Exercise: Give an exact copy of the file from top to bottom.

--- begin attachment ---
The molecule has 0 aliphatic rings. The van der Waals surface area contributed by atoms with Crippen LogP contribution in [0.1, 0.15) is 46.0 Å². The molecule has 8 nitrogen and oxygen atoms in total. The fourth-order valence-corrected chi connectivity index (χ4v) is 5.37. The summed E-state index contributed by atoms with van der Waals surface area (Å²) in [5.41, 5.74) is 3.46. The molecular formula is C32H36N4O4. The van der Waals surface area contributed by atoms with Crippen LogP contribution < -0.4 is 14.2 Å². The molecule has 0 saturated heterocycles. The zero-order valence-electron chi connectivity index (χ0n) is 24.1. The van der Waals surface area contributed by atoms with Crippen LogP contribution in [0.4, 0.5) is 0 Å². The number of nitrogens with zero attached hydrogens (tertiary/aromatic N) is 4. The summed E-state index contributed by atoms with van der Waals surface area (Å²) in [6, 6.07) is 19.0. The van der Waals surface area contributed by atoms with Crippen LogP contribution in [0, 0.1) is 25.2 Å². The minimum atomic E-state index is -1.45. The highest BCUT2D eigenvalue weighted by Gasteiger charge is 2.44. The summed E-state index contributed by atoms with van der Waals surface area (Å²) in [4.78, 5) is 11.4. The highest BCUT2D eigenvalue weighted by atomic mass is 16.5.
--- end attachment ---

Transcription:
The molecule has 0 aliphatic rings. The van der Waals surface area contributed by atoms with Crippen LogP contribution in [0.1, 0.15) is 46.0 Å². The molecule has 8 nitrogen and oxygen atoms in total. The fourth-order valence-corrected chi connectivity index (χ4v) is 5.37. The summed E-state index contributed by atoms with van der Waals surface area (Å²) in [5.41, 5.74) is 3.46. The molecular formula is C32H36N4O4. The van der Waals surface area contributed by atoms with Crippen LogP contribution < -0.4 is 14.2 Å². The molecule has 0 saturated heterocycles. The zero-order valence-electron chi connectivity index (χ0n) is 24.1. The van der Waals surface area contributed by atoms with Crippen LogP contribution in [0.4, 0.5) is 0 Å². The number of nitrogens with zero attached hydrogens (tertiary/aromatic N) is 4. The summed E-state index contributed by atoms with van der Waals surface area (Å²) in [6, 6.07) is 19.0. The van der Waals surface area contributed by atoms with Crippen LogP contribution in [0, 0.1) is 25.2 Å². The minimum atomic E-state index is -1.45. The highest BCUT2D eigenvalue weighted by Gasteiger charge is 2.44. The summed E-state index contributed by atoms with van der Waals surface area (Å²) in [4.78, 5) is 11.4. The highest BCUT2D eigenvalue weighted by atomic mass is 16.5.